By Jonathon Van Maren
In the American midterm elections this week, five states—California, Kentucky, Michigan, Montana, and Vermont—held referendums on abortion issues, with tragic outcomes. Voters in Michigan and California essentially enshrined abortion until birth, and Montana rejected mandatory medical care for infants who survive abortions. It’s an indication that in a post-Dobbs United States, pro-abortion Democrats are adopting a playbook similar to that of activists in Ireland prior to the 2018 Irish abortion referendum. Now that Roe has been overturned, the pro-life movement must learn to combat the abortion movement’s direct-democracy strategy.
The voting public can generally be divided into three key groups: hardcore pro-lifers, hardcore abortion supporters, and what strategists refer to as the “mushy middle”—those who find the abortion movement’s agenda to be extreme but still support abortion in certain circumstances. It is this group that activists on both sides must persuade, and in direct democracy referendums, abortion activists have several significant advantages.
For one thing, they own the media. In Ireland, it didn’t matter that multiple investigations established that Savita Halappanavar had not died due to being denied an abortion. What mattered was that the media incessantly published assertions that she had, creating a simple, powerful narrative: that the Irish constitution’s 8th Amendment was responsible for a woman’s death. Even though Middle Ireland did not support abortion on demand, the media persuaded them that women would die if they did not vote for repeal. Activists didn’t have to sell abortion on demand. They simply had to persuade the mushy middle that pro-life laws killed women.
Similar scenarios played out in the midterm abortion referendums in the U.S. A relentless torrent of newspaper stories, commercials, and social media ads hammered this simple narrative: Vote for abortion, or women will die. Pro-lifers pushed back on these claims, but their rebuttals did not receive the same coverage—and indeed, were often directly contradicted by the media. As the saying goes: In politics, if you’re explaining, you’re losing. Pro-lifers have been forced into constantly explaining.
It is difficult for those complex responses to break through the roar of the simple, media-amplified “pro-choice” message—especially when abortion activists have not only the support of the mainstream media, but enormous war chests supplied by the abortion industry and sympathetic donors. This was true in Ireland, and it is true for the abortion battles in the U.S. In Michigan, for example, Reproductive Freedom for All raised at least $40.2 million and spent at least $22.5 million on midterm election ads. The pro-life coalition, by contrast, raised just $16.9 million. Abortion activists have access to far greater funds, outspending pro-lifers during the midterms by 35 to 1.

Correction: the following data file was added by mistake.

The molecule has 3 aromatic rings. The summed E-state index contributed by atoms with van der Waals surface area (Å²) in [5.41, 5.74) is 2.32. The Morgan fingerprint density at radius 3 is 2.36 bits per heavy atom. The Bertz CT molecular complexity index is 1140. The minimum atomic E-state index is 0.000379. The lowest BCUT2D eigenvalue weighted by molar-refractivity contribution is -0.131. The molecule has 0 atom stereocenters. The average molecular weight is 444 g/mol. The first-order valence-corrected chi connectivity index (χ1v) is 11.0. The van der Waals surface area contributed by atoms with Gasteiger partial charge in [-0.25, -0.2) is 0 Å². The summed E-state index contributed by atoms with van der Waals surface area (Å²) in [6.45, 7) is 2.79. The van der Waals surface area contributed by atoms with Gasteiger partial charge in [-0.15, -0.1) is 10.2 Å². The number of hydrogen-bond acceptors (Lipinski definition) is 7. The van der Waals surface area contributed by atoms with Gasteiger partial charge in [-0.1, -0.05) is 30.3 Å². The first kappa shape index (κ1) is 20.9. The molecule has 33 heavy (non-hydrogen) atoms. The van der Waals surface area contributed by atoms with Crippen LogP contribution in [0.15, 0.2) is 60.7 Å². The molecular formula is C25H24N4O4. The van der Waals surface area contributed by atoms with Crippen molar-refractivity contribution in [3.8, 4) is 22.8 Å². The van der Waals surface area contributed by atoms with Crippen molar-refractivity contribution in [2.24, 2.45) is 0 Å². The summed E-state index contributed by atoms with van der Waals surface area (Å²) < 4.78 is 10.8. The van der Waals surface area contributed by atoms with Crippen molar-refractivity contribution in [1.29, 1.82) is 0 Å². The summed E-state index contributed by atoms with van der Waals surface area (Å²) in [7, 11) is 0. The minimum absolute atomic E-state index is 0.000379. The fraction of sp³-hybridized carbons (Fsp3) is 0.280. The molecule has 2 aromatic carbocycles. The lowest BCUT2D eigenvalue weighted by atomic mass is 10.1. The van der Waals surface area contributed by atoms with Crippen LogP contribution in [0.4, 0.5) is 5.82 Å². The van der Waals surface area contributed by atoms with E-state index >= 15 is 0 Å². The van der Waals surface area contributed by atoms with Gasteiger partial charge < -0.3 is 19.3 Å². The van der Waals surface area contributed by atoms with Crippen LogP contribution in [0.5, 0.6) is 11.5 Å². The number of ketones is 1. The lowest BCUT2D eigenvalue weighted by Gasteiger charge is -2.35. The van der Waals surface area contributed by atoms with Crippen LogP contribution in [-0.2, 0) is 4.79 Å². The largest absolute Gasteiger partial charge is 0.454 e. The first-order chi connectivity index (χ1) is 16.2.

In the lead-up to the Irish referendum, pro-lifers had a far superior grassroots ground game, a fact so obvious that the media openly worried about it. Anti-abortion activists knocked on millions of doors and spent weeks on the road. In Michigan and elsewhere, pro-lifers also hit the doors and overpasses in impressive numbers. But in each of these instances, the ground game advantage could not overcome the nonstop ads coming at voters from every screen and the institutional biases that had pro-abortion “fact-checkers” countering the pro-life message. Big Tech’s progressive tilt also ensures that pro-lifers have a more difficult time spreading their arguments online (in Ireland, Google actually decided to suspend advertisements after pro-life ads appeared to be having an impact). The silent majority isn’t pro-life. It isn’t pro-abortion, either. But the key tools of persuasion are in the hands of abortion activists.
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